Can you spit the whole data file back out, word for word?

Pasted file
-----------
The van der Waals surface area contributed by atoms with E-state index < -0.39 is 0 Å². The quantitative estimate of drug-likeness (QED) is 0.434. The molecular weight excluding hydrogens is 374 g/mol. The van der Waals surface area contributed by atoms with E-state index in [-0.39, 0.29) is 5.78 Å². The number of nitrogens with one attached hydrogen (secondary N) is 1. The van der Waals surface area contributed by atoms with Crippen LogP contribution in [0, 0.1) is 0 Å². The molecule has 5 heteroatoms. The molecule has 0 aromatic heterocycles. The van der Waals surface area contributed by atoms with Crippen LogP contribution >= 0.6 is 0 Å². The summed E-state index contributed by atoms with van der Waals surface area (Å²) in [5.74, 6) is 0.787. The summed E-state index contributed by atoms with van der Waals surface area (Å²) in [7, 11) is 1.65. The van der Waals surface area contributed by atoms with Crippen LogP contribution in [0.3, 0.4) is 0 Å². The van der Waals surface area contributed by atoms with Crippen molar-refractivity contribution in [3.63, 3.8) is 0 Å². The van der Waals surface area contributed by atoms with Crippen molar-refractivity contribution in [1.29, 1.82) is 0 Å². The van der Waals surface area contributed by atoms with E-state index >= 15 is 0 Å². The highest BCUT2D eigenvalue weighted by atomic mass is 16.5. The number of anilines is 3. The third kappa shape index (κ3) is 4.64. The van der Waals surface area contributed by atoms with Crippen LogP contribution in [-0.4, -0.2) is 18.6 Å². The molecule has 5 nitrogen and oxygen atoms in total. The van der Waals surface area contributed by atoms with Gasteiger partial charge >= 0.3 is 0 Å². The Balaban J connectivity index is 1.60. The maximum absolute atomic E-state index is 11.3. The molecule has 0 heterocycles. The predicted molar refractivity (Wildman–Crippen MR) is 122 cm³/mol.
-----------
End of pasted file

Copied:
The van der Waals surface area contributed by atoms with E-state index < -0.39 is 0 Å². The quantitative estimate of drug-likeness (QED) is 0.434. The molecular weight excluding hydrogens is 374 g/mol. The van der Waals surface area contributed by atoms with E-state index in [-0.39, 0.29) is 5.78 Å². The number of nitrogens with one attached hydrogen (secondary N) is 1. The van der Waals surface area contributed by atoms with Crippen LogP contribution in [0, 0.1) is 0 Å². The molecule has 5 heteroatoms. The molecule has 0 aromatic heterocycles. The van der Waals surface area contributed by atoms with Crippen LogP contribution >= 0.6 is 0 Å². The summed E-state index contributed by atoms with van der Waals surface area (Å²) in [5.74, 6) is 0.787. The summed E-state index contributed by atoms with van der Waals surface area (Å²) in [7, 11) is 1.65. The van der Waals surface area contributed by atoms with Crippen LogP contribution in [0.3, 0.4) is 0 Å². The van der Waals surface area contributed by atoms with Crippen molar-refractivity contribution in [3.63, 3.8) is 0 Å². The van der Waals surface area contributed by atoms with Crippen molar-refractivity contribution in [1.29, 1.82) is 0 Å². The van der Waals surface area contributed by atoms with E-state index >= 15 is 0 Å². The highest BCUT2D eigenvalue weighted by atomic mass is 16.5. The number of anilines is 3. The third kappa shape index (κ3) is 4.64. The van der Waals surface area contributed by atoms with Crippen LogP contribution in [-0.4, -0.2) is 18.6 Å². The molecule has 5 nitrogen and oxygen atoms in total. The van der Waals surface area contributed by atoms with Gasteiger partial charge >= 0.3 is 0 Å². The Balaban J connectivity index is 1.60. The maximum absolute atomic E-state index is 11.3. The molecule has 0 heterocycles. The predicted molar refractivity (Wildman–Crippen MR) is 122 cm³/mol.